In a remarkably offensive new column, Maggie Gallagher notes that most Americans think the Right's take on the Terri Schiavo case is either insane or misguided (she leaves out "cynical," for some reason). But no matter how widespread this attitude may be, it won't sway her from her bedrock principles; we must not, she says, mistake killing for compassion:
It's not dying, or even being killed, that scares me. It's the willingness to kill. Even more, it's the way we are transforming killing into an act of compassion, a new human right.Gallagher's quite right to be frightened of her darker side. Back in 2004, she described the invasion of Iraq as a gamble, of all things:
I know what human beings are capable of. And I don't mean just other human beings; I mean myself, too. What scares me most about Terri Schiavo is how easy it is to lose the horror at killing.
Iraq is a big gamble. Americans are skeptical about our ability to create a stable democracy there. But we've already seen where doing nothing about aggression will lead us: to exploding skyscrapers.It's really wonderful to contemplate the odd laws that hold sway in Gallagher's moral universe. Killing people in another country is simply a "gamble." And it goes without saying that we have a moral right not merely to gamble with the lives of Iraqis, but to lie about our reasons for doing so.
Though Gallagher fancies herself an ethicist, she admits that certain types of moral thought are completely beyond her ken:
What I do not get about the anti-war advocates is the moral fervor.In Gallagher's world, moral fervor is reserved for condemnation of Saddam Hussein's atrocities; on the question of Iraqi civilian deaths, she's oddly silent. As far as I can tell, the only civilian death toll she references in any column - ever - is the very early figure of 1,000 people, and she's careful to put it in someone else's mouth. A cursory search of her archives reveals that she has nothing to say about the Lancet study - pro or con - and nothing to say about Abu Ghraib. She does not discuss the figures posted on Iraq Body Count, nor does she concern herself with the horrors of the multiple offensives in Fallujah. She does, however, fulminate against Saddam Hussein, using an apocryphal, unsourced estimate - to put it very politely - of his regime's body count:
I guess the 200,000 or so Iraqis that Saddam slaughters each year never appeared on al-Jazeera, so they do not count.It's all very simple: If Saddam is bad, and we oppose him, we must be good. But back in 2000, in a column imaginatively titled The Banality of Evil, she cautioned against excusing one's own evil by fixating on someone else's:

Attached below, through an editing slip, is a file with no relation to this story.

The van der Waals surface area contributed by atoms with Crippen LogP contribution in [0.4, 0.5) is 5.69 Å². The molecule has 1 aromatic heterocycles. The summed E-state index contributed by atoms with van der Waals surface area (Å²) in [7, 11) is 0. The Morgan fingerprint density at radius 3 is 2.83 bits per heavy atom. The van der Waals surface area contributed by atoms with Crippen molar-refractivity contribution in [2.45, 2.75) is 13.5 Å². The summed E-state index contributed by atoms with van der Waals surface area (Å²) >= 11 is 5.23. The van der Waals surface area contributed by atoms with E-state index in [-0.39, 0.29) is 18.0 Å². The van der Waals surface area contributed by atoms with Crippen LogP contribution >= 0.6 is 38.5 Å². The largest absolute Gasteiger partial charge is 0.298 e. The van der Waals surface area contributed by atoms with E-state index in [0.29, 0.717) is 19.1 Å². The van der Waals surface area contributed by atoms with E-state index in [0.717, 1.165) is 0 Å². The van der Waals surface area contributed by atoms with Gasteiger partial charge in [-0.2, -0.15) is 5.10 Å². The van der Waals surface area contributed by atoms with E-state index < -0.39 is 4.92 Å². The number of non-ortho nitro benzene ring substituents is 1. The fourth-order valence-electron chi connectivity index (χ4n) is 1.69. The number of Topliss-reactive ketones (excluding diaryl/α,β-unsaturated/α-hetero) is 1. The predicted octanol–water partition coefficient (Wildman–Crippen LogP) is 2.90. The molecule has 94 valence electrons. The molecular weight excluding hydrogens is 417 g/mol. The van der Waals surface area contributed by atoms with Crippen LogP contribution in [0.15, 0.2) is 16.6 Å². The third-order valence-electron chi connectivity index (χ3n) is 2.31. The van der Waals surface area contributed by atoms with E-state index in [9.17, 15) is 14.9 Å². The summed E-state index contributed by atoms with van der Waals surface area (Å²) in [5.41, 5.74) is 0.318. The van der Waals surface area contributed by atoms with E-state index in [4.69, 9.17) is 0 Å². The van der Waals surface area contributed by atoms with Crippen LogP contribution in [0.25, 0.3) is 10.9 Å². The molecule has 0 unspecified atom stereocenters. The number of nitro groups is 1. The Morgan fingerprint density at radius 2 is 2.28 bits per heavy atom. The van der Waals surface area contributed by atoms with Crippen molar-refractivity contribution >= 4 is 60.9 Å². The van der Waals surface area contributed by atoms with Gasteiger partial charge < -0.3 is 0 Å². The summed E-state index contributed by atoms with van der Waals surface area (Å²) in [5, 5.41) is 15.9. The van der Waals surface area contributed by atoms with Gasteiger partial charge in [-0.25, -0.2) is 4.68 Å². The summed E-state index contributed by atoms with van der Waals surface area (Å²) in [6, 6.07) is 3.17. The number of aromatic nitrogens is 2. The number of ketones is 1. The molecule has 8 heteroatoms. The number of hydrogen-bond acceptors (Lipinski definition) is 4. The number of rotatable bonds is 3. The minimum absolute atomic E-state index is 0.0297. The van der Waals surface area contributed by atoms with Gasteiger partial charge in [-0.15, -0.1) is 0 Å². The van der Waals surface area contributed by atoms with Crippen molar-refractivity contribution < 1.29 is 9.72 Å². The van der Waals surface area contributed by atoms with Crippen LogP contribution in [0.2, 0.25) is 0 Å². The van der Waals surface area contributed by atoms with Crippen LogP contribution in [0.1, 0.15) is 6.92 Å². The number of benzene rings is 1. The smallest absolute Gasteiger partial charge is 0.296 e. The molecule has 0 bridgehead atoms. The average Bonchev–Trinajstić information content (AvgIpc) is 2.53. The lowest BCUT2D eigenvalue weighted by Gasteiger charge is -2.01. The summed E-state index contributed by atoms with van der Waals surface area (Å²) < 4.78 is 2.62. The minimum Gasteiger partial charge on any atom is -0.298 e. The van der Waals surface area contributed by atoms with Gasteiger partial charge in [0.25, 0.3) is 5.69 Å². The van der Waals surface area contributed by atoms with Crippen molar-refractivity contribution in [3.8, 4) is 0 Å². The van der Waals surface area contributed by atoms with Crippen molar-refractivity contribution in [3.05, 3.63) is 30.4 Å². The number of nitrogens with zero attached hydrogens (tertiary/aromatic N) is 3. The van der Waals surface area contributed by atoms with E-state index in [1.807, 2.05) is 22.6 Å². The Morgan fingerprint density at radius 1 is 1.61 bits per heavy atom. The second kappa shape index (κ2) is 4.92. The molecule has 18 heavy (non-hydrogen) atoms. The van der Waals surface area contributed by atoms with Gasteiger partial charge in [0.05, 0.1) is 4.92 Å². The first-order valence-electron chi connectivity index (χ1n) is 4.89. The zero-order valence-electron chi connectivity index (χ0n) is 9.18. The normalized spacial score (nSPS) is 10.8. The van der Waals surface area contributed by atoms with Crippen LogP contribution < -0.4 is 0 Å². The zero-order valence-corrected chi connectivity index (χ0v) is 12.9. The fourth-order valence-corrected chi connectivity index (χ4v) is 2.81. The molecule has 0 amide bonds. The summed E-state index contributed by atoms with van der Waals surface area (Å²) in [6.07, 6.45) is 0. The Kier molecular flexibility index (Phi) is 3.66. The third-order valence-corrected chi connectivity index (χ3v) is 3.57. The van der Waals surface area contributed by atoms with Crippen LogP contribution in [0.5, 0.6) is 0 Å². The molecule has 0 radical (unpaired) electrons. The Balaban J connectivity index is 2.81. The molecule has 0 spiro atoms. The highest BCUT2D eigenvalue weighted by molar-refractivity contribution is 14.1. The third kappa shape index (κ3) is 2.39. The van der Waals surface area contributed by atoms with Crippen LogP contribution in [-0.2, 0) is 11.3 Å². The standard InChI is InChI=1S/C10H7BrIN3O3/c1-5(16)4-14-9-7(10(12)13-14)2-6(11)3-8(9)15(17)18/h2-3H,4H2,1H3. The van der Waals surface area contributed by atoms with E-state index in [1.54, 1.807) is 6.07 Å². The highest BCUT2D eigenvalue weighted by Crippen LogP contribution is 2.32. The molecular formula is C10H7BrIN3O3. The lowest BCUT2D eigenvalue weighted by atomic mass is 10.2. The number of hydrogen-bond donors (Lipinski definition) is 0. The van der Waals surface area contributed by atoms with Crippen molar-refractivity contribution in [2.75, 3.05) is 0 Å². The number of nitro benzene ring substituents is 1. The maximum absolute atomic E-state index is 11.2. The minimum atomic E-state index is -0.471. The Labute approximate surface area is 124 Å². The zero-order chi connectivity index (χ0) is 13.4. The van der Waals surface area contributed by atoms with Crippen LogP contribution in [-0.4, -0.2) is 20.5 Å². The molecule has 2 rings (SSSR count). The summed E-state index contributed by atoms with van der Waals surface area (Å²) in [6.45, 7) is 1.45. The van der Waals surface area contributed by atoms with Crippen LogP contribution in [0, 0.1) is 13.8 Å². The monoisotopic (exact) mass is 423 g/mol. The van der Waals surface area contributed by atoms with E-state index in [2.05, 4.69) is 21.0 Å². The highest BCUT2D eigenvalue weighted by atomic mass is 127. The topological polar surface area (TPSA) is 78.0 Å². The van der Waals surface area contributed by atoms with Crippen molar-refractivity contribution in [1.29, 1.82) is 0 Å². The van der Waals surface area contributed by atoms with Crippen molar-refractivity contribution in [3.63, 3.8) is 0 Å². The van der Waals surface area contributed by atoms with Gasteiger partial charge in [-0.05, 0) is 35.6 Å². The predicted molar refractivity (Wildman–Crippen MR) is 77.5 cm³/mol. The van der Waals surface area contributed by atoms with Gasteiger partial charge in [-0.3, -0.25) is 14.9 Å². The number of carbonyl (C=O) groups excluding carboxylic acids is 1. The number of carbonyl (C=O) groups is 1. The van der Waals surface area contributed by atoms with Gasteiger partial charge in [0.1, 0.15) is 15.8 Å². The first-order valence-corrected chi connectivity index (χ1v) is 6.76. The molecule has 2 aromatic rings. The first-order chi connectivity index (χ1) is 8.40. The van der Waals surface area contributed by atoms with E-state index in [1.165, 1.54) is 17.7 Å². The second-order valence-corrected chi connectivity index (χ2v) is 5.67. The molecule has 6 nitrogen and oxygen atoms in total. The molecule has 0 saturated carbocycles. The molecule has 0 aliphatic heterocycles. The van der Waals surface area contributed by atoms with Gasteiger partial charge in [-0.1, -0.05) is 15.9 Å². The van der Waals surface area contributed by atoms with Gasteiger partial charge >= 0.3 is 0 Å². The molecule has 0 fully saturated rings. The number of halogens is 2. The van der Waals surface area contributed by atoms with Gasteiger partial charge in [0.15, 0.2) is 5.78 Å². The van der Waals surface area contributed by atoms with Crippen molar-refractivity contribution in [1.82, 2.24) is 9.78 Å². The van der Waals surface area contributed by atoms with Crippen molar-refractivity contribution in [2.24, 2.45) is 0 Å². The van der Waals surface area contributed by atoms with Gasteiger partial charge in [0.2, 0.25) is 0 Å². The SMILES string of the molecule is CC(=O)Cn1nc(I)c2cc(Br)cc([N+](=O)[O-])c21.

Monsters, we call these people, and feel better about ourselves. Whatever we've done wrong, it hasn't been so wrong as all that.Despite her proud moral absolutism, and her boilerplate denunciation of "postmodern" and "relativist" thought, Gallagher is an unapologetic relativist when it comes to America's role in the world. In February of 2004, she explained that it actually doesn't matter whether we're acting morally or not:
Bush is right to acknowledge that the American people are now questioning whether the war in Iraq was justified, but I don't think the key question for the public is whether it was morally justified. Our real question is: How was it in the interests of the American people?She goes on to argue that it is in our interests, and that this trumps any question of moral justification:
The war that counts is the war on terror. It is a war the president is winning. The proof is not in David Kay's report. The proof is in the fact that, when I send my son back to college in Manhattan, I no longer worry about what might happen to him as he passes through Grand Central Terminal. The proof is in our lack of constant fear. Life has gone back to normal.Or has it? In May of 2004, Gallagher paints a somewhat different picture of life in these United States:
Our current sense of relative safety is, in fact, an illusion, a precious, unexpected and ultimately fragile gift, for which many of us thank God, of course, but also President George W. Bush. Enjoy it while we can.It's an interesting question for students of abnormal psychology whether Gallagher's obsessive harping on her own potential for evil is a form of involuntary confession, or merely the shameless pseudo-moral posturing for which sociopaths are famous. Either way, she's not at all well.